Every April 28, Canadians mark the National Day of Mourning. Ceremonies will take place coast to coast, remembering lives needlessly lost or changed irrevocably.

Each of our family members experiences Day of Mourning differently. Some may not be able to attend a ceremony every year if they have to work that day. Some may attend a ceremony alone, while others couldn’t imagine attending without their family and friends. Some (our volunteer speakers) may be sharing their story at a ceremony, while others choose to share memories with loved ones only. We asked three of our family members to share with us what Day of Mourning means to them.

Tracey on action: Tracey’s dad Earl died from injuries sustained when he fell from a ladder at his job as the meat manager at a grocery store. Hear Tracey share why Day of Mourning is a reminder of taking action to ensure that no one else dies, is injured, or becomes ill as a result of going to work.

Donna on remembrance: Donna’s son David was killed instantly when a forklift he was refueling suddenly lurched forward and pinned him to the edge of an open shed door.  Hear Donna share why she takes a moment to reflect each Day of Mourning on the real people who lost their lives at work—and what she’s doing this year to encourage others to remember, too.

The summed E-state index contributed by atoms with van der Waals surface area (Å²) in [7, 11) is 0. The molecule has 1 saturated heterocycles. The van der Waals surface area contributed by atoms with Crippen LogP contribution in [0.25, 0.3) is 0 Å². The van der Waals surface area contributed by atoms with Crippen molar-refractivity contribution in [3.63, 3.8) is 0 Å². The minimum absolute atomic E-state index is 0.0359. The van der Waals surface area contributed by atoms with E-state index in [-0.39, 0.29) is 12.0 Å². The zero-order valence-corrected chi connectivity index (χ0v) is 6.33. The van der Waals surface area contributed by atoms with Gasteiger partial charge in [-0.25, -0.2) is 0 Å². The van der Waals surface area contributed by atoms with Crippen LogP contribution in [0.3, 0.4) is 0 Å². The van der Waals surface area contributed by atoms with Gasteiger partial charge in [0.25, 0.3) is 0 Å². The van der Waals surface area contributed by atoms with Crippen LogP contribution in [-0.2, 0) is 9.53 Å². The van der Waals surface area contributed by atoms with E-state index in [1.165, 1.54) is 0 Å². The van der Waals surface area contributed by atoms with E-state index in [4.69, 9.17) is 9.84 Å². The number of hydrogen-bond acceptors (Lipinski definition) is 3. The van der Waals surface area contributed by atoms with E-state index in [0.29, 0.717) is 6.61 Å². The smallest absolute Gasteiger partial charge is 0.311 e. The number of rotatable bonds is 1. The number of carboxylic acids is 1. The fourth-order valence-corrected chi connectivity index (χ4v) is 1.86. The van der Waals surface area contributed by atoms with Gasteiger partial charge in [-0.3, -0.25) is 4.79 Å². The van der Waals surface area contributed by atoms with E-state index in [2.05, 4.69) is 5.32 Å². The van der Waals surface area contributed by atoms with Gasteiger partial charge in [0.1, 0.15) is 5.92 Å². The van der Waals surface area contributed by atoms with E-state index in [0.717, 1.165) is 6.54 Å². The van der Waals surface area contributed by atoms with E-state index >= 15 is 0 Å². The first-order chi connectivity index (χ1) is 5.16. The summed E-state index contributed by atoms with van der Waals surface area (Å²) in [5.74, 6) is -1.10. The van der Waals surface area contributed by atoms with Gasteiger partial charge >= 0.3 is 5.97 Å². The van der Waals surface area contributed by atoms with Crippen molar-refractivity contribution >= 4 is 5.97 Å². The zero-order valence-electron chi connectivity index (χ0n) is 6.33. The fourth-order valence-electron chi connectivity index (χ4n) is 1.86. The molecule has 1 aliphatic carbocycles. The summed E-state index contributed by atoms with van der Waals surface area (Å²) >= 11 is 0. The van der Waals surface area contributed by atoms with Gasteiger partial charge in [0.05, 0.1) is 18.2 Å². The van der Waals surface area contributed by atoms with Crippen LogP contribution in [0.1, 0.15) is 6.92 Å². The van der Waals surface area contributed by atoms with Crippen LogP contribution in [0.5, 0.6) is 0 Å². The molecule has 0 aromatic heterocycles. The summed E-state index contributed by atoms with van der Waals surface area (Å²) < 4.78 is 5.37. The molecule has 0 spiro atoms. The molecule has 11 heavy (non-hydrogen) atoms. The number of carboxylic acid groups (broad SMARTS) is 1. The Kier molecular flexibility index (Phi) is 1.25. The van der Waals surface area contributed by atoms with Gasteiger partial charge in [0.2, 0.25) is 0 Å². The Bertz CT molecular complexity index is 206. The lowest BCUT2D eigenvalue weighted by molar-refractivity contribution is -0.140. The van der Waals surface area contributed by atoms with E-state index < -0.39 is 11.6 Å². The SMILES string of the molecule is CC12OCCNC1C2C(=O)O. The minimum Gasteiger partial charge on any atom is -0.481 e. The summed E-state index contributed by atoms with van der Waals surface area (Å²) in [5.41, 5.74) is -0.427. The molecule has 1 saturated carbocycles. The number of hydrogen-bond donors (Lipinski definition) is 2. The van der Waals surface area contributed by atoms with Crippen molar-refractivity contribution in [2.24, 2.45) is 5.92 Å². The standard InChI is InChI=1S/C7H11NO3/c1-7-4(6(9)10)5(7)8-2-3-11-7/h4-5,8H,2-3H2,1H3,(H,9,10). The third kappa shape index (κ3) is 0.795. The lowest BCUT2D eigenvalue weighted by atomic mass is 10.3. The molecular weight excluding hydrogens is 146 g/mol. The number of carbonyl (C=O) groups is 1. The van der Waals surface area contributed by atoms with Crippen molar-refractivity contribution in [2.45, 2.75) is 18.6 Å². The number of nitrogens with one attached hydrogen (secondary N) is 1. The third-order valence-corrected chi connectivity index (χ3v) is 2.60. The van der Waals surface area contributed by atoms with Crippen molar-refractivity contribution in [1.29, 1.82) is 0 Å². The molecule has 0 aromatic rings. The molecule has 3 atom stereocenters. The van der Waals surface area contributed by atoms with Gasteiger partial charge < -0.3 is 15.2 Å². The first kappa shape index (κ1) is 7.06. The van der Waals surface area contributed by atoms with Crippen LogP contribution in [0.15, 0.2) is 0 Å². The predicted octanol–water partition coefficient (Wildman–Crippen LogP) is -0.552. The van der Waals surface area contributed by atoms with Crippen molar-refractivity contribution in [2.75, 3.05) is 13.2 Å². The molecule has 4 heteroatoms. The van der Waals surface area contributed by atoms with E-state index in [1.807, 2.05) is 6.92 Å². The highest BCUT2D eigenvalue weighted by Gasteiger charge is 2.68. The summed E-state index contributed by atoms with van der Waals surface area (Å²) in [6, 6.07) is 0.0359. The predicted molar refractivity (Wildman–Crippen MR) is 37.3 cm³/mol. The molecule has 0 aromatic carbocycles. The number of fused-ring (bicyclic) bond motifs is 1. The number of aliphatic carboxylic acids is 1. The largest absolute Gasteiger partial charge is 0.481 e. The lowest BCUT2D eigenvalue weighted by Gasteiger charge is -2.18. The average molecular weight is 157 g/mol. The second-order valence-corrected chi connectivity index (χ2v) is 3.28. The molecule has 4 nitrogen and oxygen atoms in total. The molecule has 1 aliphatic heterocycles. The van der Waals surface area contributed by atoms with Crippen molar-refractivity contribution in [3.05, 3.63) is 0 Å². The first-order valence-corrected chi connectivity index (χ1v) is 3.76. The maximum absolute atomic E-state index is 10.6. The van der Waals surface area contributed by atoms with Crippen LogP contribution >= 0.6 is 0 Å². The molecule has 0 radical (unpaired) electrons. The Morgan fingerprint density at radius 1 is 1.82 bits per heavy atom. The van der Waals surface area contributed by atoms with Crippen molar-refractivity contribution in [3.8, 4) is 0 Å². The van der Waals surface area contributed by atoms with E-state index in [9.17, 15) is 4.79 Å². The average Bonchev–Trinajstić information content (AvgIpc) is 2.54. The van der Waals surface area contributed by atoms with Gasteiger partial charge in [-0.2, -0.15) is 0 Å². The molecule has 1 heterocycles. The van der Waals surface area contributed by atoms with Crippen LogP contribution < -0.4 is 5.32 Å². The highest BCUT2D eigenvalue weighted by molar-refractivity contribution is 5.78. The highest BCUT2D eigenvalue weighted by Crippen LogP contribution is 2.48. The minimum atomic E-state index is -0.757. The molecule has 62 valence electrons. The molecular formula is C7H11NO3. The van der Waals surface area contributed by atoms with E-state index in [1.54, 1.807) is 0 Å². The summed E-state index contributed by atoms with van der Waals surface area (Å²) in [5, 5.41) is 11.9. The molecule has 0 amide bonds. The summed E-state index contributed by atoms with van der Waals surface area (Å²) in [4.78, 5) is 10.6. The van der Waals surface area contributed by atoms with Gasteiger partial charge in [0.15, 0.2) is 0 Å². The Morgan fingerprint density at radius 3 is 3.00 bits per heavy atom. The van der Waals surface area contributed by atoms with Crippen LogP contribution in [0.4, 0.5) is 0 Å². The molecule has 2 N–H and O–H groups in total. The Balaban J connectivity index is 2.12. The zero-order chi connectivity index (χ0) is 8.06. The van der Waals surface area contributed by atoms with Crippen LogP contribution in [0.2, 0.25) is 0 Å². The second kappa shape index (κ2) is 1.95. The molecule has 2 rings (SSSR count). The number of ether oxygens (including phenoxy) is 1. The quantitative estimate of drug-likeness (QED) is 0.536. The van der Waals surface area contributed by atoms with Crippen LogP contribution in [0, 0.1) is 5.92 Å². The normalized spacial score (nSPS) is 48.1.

Leica on awareness: Leica’s son Jordan drowned after the excavator he was operating at the bottom of a borrow pit suddenly fell through the ice. Hear Leica’s story of spreading awareness about Day of Mourning in unlikely places.

Whether you’ve never attended a Day of Mourning ceremony, mark it by yourself, or speak every year: what does Day of Mourning mean to you?

Emma Morris

Emma Morris

Emma Morris is the content specialist at Threads of Life. She is a digital storyteller, non-profit communicator, and self-care researcher.
Emma Morris

Latest posts by Emma Morris (see all)

Share